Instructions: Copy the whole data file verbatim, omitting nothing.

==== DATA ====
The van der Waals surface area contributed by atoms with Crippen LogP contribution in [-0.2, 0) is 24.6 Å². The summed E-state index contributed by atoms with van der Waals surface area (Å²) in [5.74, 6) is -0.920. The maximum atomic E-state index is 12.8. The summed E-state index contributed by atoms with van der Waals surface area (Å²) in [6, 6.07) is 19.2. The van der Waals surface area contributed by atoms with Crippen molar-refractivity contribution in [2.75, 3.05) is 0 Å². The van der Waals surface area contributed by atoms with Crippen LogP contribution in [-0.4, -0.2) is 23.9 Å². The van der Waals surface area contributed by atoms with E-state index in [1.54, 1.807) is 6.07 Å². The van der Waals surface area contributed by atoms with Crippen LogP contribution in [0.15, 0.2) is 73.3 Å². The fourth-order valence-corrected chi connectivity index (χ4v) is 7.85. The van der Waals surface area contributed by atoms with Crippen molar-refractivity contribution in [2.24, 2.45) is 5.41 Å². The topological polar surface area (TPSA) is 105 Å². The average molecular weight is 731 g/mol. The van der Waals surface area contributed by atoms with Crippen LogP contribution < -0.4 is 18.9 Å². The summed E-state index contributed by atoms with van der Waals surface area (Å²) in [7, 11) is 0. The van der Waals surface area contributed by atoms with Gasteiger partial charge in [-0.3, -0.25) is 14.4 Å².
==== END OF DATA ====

The van der Waals surface area contributed by atoms with Crippen LogP contribution in [-0.2, 0) is 24.6 Å². The summed E-state index contributed by atoms with van der Waals surface area (Å²) in [5.74, 6) is -0.920. The maximum atomic E-state index is 12.8. The summed E-state index contributed by atoms with van der Waals surface area (Å²) in [6, 6.07) is 19.2. The van der Waals surface area contributed by atoms with Crippen molar-refractivity contribution in [2.75, 3.05) is 0 Å². The van der Waals surface area contributed by atoms with Crippen LogP contribution in [-0.4, -0.2) is 23.9 Å². The van der Waals surface area contributed by atoms with E-state index in [1.54, 1.807) is 6.07 Å². The van der Waals surface area contributed by atoms with Crippen LogP contribution in [0.15, 0.2) is 73.3 Å². The fourth-order valence-corrected chi connectivity index (χ4v) is 7.85. The van der Waals surface area contributed by atoms with Crippen molar-refractivity contribution in [2.24, 2.45) is 5.41 Å². The topological polar surface area (TPSA) is 105 Å². The average molecular weight is 731 g/mol. The van der Waals surface area contributed by atoms with Crippen LogP contribution < -0.4 is 18.9 Å². The summed E-state index contributed by atoms with van der Waals surface area (Å²) in [7, 11) is 0. The van der Waals surface area contributed by atoms with Gasteiger partial charge in [-0.3, -0.25) is 14.4 Å².